Series Preview: Mets vs. Athletics
The soulless drones who dress up in New York Mets uniforms will be hosting the Oakland Athletics for a weekend series. Whether we’ll see a pulse from the boys in orange and blue remains to be seen, but in the event we do, here is a quick rundown on the matchups.
Game One: Tom Glavine vs. Lenny DiNardo
Glavine will make his umpteenth attempt to gain career victory #296. At this point he may as well forget about win 300, and focus instead on avoiding career loss #200 (he’s at 196).
Tommy seems to have serious issues when (a) the umpire has a tight strike zone; and/or (b) the opposing team is patient. While we won’t know who’s umpiring before the game starts, we do know about the strike zone discipline of the Oakland Athletics’ organization. It could be a long, long, three innings for Glavine, who will pray that Marco Scutaro is in the starting lineup. There is one advantage, however — the A’s strike out more than they walk. Now if only Glavine were a strikeout pitcher …
Meantime, the A’s send 6’4″ lefty Lenny DiNardo to the mound. Hmm … a lefty that the Mets haven’t seen before … the Wandy Rodriguez Phenomena will be in full effect.
Though technically, the Mets have seen him before — they drafted him in 2001, only to lose him to the Red Sox in the Rule 5 Draft a few years ago. DiNardo was used sparingly by the BoSox, pitching less than 80 innings in three years with the organization. He was put on waivers in February and Billy Beane jumped on him. So far, DiNardo has been a pleasant surprise, first pitching in relief and now spot starting. He comes into the game with a 2.21 ERA and 1.12 WHIP, relying mostly on a hard cutter and a slider — essentially, he is the lefthanded version of Jorge Sosa.
For the Mets to get to DiNardo, they must be patient and allow him to get wild and pitch himself out of the game. Can you see how this is looking like a REALLY bad game for the Mets?
Game Two: Orlando Hernandez vs. Joe Kennedy
As with Glavine, El Duque relies heavily on an agressive batters to flail away at his soft stuff. Unfortunately, there are few hitters like that on the A’s, so his curveball has to be breaking sharply and spot-on in order to keep the Athletic bats in check.
Kennedy is another lefty the Mets have never seen before — ’nuff said. He’s been something of an enigma since coming into MLB as a 22-year-old in 2001 — a big lefty with good stuff, but never able to convert that into consistent performance. His biggest issue is command, as he throws 17 different pitches but is the master of none. That said, teams that show patience at the plate can get him to beat himself. In other words, teams other than the Mets.
Game Three: John Maine vs. Joe Blanton
Maine has been fairly solid all year for the Mets, save for a few blips. He’s coming off a very strong, 7-inning, 4-hit performance against the Twins, and hopefully can perform at the same level against the A’s. The key for Maine will be his command; if he can keep the walks down, he should do well, and may induce a number of swings and misses from the A’s hitters, who are strikeout-prone.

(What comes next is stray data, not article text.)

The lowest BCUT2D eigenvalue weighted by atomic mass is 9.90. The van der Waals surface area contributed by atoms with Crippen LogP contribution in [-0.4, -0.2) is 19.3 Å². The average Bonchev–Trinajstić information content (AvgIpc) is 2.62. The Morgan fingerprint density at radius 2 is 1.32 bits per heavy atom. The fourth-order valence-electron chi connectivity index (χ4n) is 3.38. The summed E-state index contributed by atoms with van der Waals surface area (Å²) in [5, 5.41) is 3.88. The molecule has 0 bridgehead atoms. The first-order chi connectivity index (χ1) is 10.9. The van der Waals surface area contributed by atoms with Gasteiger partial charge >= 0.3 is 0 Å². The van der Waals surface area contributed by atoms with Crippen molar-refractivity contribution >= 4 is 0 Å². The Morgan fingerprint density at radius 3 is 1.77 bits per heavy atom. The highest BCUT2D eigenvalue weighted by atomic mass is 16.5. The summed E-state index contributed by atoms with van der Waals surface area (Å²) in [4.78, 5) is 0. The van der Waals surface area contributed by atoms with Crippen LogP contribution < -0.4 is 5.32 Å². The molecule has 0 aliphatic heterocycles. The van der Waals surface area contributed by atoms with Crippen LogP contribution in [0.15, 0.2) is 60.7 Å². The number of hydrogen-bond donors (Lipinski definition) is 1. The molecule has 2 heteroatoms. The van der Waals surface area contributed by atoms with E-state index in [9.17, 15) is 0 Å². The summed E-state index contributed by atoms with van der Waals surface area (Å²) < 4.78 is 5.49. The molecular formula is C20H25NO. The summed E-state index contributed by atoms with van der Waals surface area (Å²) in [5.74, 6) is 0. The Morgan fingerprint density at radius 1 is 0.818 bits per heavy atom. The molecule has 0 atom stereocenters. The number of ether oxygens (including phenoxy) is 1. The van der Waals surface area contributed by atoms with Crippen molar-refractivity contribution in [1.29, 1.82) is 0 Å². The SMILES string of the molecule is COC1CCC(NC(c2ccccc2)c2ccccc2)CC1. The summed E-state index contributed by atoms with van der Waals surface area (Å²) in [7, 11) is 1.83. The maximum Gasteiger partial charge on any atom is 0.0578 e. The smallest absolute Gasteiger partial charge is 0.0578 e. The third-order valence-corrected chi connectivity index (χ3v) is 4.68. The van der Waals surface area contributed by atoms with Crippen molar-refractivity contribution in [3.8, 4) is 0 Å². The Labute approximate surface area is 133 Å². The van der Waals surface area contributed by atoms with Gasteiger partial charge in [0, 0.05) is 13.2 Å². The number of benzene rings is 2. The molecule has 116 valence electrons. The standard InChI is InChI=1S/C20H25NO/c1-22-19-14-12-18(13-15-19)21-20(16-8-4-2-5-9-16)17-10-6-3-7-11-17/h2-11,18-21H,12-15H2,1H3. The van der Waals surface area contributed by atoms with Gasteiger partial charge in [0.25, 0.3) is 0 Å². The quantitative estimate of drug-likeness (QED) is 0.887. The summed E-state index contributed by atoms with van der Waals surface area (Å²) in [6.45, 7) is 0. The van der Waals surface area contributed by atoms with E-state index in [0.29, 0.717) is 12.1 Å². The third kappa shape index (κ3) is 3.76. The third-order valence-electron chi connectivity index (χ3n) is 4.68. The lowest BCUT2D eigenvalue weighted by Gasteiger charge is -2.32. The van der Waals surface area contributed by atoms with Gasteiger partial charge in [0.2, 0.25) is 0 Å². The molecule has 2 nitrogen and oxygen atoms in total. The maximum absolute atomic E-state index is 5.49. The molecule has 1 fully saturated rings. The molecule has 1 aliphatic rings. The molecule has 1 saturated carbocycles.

Mets fans get their first chance to see Blanton since 2005, who was the subject of trade rumors all offseason. There’s nothing special about him — he’s a workhorse who throws a lot of strikes and eats up innings. He does, however, have a good overhand curve — and we know that’s the Mets’ kryptonite, even when they’re hot. Consider Blanton the Jeff Suppan of the A’s (so yes, it’s time to get nervous).
For a more complete analysis of the A’s pitchers, visit MetsGeek.
Julio Franco’s four walks this month lead all Mets other than Jose Reyes and David Wright. The first two starters the Mets will see prey on aggressive hitters. This does not make for a good combination.
On the bright side, Carlos Beltran showed signs of coming out of his slump, with a 3-for-4 day on Wednesday and several well-hit balls on Monday, including a double. The Mets need him to go ballistic this weekend.
If the Mets have any advantage, it is that the Athletics’ top hitters have not done well over the last week, save for Nick Swisher — who is hitting .370 over the last seven days. Eric Chavez, Bobby Crosby, and Dan Johnson are all struggling over the last few weeks, but Mark Kotsay is showing signs of life, as is Jason Kendall. Lately, the A’s have been getting major offensive jolts from unlikely sources, particularly Jack Cust (.440 with 2 HR in his last seven games), Mark Ellis, and Travis Buck. Cust has been primarily a DH (filling in for the injured Mike Piazza), so it should be interesting to see how manager Bob Geren shuffles his defense to get Cust’s bat in the lineup. Pitcher Joe Kennedy is 1-for-2 with a double this year, and Lenny DiNardo is also 1-for-2 — for what it’s worth.
A few weeks ago, the pitching matchups would favor the Mets. However, considering the offense’s refusal to exhibit anything resembling plate discipline, it looks today like the A’s have the advantage. Unless the Mets make an immediate change in their hitting approach, and receive remarkable pitching performances, it looks like another long weekend for Mets fans.